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Court strategy planned for 'People's March' permits during G-20
NewsCourt strategy planned for 'People's March' permits during G-20

Leaders from more than 40 local and national protest groups vowed to pack a federal courtroom and Pittsburgh City Council chambers today to send a message that they'll fight for the right to demonstrate Downtown during the Group of 20 economic summit.

They met Tuesday night in East Liberty Presbyterian Church on the eve of the hearings, which will determine whether protesters can camp in parks, erect "tent cities" in Point State Park or rally at the David L. Lawrence Convention Center, where the summit will take place.

Organizers hope to lead tens of thousands of demonstrators focusing on anti-war, environmental, labor and other causes. From Oakland, they will proceed to the City-County Building and then to the Convention Center on Sept. 25, the final day of the G-20 meetings.

The United Steelworkers yesterday pledged to support the "People's March" by walking in solidarity with local activists. Tibetan monks plan to walk many near the front of the crowd as a show of peaceful protest.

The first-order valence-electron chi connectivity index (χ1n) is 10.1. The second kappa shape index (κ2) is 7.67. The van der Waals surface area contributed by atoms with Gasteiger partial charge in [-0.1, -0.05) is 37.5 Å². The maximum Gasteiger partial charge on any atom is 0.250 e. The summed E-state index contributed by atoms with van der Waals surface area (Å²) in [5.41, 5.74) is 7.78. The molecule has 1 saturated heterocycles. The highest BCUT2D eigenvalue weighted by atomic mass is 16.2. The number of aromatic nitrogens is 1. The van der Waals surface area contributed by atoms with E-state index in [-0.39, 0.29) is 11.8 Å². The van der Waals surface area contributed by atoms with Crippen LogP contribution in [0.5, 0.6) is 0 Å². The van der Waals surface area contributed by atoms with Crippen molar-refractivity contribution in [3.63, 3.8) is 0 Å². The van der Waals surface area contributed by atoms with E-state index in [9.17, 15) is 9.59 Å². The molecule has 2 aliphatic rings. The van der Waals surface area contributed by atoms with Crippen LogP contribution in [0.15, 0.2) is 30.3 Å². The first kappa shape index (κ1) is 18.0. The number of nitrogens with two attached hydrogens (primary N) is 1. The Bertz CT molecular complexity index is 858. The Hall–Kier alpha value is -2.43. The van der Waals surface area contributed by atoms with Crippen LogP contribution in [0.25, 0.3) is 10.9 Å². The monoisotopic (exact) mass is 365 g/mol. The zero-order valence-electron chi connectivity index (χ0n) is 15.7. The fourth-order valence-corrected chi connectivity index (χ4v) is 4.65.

"We've already said that our march is going to be peaceful," said Pete Shell, director of the anti-war committee of Thomas Merton Center in Garfield. "The lawsuit is to ensure that it's legal, too."

The groups seeking permits to rally Downtown filed a federal lawsuit Friday in U.S. District Court in Pittsburgh.

Activists at both the Washington-based March 4 Freedom Coalition and the Solidarity Movement for a New Ethiopia told the Tribune-Review that they would join the protest against G-20 policies that they say have propped up the administration of Prime Minister Meles Zenawi. A simultaneous protest is planned outside the Capitol in Washington.

Ethiopia's ruler since 1991, Zenawi has been a staunch supporter of U.S.-backed counterterrorism operations in Somalia. On Sept. 9, Zenawi broke a promise that he would step down for elections in 2010 and instead will run for another five-year term, according to activists.

"The U.S. taxpayers are paying money to a regime that is used to terrorize its own citizens," said Solidarity Movement Executive Director Obang Metho. "The people in the G-20 come from democracies. They should not deal with an Ethiopian regime that was not legally elected."

The Ethiopian Embassy in Washington did not return calls seeking comment.

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